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#BH5MinFix: 6 Ways to De-Stress Your Family’s Morning Routine

#BH5MinFix: 6 Ways to De-Stress Your Family’s Morning Routine

“I don’t wanna get up!”…”No, I want to wear THESE shoes.” When weekday mornings with your kids go something like this, it’s easy to feel worn out and overwhelmed before you’ve even left the house.

For this week’s #BH5MinFix, we’ve rounded up some simple ways to help you streamline your family’s morning routine and ensure that everyone gets out the door on time:

Plan and Prepare the Night Before: In a response to the call-out we posted on our social channels inviting parents to share their best strategies, our community member Brooke told us via Instagram that this was her go-to trick for simplifying mornings. She says, “Even if it means a little less sleep for me, I’d rather wake up sleepy than feel rested but be rushed around getting things together.” This tactic is a favorite in many other households for good reason. By getting a few things done the night before, like picking out outfits and packing lunches, if, OK, when your child is slowwwly eating his breakfast, you can feel a little less frazzled knowing you don’t have umpteen other things to do in order to leave on time.

Morning Routine

Unplug: Leaving the TV and gadgets off in the mornings can help keep kids from getting distracted on the tasks at hand. Our blogger Mary also tries to minimize her own tech use in the mornings by trying to not check her work email before she leaves the house. As she wisely points out, “If your child senses stress, they will be stressed too.”

Set Up a Launch Pad: Keep everything that you and your kids need to leave the house in one central place, that way there isn’t a mad scramble to look for misplaced items. Kids can keep items like their backpacks, shoes, coats, and permission slips in this area. For adults, this is a great place to corral your keys, work bag, books you need to return to the library, and letters you need to mail, etc.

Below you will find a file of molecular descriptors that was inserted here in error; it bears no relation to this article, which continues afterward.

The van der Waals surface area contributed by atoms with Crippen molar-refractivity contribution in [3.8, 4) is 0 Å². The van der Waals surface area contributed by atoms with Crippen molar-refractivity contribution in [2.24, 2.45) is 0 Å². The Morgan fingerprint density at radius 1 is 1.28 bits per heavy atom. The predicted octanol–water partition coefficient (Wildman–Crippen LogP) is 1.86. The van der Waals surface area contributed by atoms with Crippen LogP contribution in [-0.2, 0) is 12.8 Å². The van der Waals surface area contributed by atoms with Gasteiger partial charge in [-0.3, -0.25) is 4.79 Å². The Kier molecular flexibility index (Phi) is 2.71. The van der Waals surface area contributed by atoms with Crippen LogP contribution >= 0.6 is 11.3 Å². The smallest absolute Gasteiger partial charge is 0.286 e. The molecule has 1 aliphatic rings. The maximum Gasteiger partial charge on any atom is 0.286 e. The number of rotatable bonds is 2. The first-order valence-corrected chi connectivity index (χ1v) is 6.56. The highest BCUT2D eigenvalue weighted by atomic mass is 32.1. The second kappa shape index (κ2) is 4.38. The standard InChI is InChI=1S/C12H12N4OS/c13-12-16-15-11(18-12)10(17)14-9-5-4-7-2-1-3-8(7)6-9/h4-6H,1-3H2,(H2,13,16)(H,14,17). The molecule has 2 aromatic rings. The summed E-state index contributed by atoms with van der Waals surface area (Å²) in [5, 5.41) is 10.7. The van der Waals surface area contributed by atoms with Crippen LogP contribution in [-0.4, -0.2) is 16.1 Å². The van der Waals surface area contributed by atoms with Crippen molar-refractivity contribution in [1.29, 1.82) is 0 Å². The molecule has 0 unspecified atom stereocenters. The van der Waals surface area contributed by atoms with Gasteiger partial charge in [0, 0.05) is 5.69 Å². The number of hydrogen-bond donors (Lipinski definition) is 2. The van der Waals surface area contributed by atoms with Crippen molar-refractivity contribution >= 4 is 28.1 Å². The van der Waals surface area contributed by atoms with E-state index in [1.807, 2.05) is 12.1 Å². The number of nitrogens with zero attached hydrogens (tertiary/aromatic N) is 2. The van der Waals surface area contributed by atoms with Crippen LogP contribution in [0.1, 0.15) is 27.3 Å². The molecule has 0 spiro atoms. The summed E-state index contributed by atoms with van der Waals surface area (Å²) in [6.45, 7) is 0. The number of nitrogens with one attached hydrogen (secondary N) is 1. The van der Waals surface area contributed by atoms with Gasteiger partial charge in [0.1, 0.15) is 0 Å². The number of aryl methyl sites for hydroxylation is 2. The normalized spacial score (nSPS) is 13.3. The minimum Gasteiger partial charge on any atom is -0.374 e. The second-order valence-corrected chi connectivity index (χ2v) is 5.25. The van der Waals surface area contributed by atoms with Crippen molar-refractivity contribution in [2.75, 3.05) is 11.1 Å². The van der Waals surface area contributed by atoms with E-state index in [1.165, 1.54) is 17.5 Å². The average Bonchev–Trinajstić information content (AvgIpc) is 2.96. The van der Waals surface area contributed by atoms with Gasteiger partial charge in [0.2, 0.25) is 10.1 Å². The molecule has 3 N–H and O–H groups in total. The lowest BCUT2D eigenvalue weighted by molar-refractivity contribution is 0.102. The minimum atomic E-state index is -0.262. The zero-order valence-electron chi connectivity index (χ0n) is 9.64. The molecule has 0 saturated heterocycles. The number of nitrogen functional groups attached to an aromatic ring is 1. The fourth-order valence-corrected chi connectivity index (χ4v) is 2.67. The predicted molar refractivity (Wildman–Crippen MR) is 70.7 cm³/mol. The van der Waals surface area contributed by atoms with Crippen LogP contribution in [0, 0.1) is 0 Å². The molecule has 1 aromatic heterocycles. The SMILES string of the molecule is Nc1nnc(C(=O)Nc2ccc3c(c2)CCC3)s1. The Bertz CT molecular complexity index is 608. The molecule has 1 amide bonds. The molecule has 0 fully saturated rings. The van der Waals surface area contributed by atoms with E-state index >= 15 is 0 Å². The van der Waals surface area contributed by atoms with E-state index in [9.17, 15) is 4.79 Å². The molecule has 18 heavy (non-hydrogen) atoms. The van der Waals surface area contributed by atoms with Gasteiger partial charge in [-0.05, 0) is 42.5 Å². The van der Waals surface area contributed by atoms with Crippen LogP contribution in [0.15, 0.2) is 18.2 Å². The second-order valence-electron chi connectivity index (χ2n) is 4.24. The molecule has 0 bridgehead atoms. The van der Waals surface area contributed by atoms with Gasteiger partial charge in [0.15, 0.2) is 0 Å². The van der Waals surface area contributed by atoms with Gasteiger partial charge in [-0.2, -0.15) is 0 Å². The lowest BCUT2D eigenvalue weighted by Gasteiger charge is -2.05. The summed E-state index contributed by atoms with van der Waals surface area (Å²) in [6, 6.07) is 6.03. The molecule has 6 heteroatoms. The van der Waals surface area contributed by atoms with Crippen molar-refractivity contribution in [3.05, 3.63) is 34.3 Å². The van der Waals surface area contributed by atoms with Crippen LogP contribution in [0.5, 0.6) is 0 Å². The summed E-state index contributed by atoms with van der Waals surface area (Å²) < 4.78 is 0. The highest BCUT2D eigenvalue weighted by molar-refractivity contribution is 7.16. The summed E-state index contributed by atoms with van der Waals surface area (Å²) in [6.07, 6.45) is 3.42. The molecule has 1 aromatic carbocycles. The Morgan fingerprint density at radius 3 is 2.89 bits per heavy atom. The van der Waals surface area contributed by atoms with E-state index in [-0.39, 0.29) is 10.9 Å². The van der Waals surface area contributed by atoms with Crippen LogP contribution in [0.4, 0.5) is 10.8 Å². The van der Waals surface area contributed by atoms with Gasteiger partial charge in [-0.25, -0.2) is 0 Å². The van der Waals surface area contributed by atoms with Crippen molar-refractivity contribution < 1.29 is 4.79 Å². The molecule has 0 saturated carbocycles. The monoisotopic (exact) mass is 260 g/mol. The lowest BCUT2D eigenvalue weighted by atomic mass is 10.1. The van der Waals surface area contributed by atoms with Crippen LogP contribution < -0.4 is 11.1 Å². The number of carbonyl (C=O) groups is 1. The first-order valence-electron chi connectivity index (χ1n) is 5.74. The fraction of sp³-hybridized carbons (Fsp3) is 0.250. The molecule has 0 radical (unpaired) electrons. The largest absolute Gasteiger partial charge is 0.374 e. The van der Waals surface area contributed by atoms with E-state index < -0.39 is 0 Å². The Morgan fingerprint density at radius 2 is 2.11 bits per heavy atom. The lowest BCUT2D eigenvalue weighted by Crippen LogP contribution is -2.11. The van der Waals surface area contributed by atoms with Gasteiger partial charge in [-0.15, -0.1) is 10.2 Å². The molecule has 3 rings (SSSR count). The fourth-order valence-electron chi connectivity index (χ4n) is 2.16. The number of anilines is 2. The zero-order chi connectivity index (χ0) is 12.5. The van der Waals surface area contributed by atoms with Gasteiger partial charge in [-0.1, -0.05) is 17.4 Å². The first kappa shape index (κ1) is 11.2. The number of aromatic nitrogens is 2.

Try the “When/Then” Approach: Create a when/then routine, where the not-so-fun parts of the routine are done first, recommends parenting expert Amy McCready. For example, you might say, “When you’re dressed, you’ve brushed your hair, and you’ve brushed your teeth, then we’ll sit down and have breakfast and read a quick story.” Amy, who founded Positive Parenting Solutions, says: “Give your child a checklist (in pictures or words) on a clipboard and let her manage her own tasks. Kids as young as 4-years-old can wake themselves up with an alarm clock and complete the routine on their own.” Here are some great ideas for a.m. routine charts for children.

Keep Track of Time With Music: Two Kids & A Budget blogger, Tennille, learned this trick when she was a child and plans on sharing it with her sons. “When I was a child my mother would often play a cassette tape….With each song we had a different job to do, make our bed, get dressed, eat breakfast (that got 3 songs), brush teeth, and finally get our shoes and coats on,” she explains, “Now that my sons are starting their school years I plan to use this same technique with them. Not only will it help them be on time, but it will also give them a very basic education in time management.”

Offer Kudos For a Job Well Done: Positive reinforcement can go a long way. Our Family Room blogger Amy has written about her struggles to get her preschooler, Owen, up and out the door on time. She finally landed on a simple four step plan that involves lots of repetition as well as some recognition for good behavior. On mornings when the plan goes well, Amy makes sure to give her son lots of praise.

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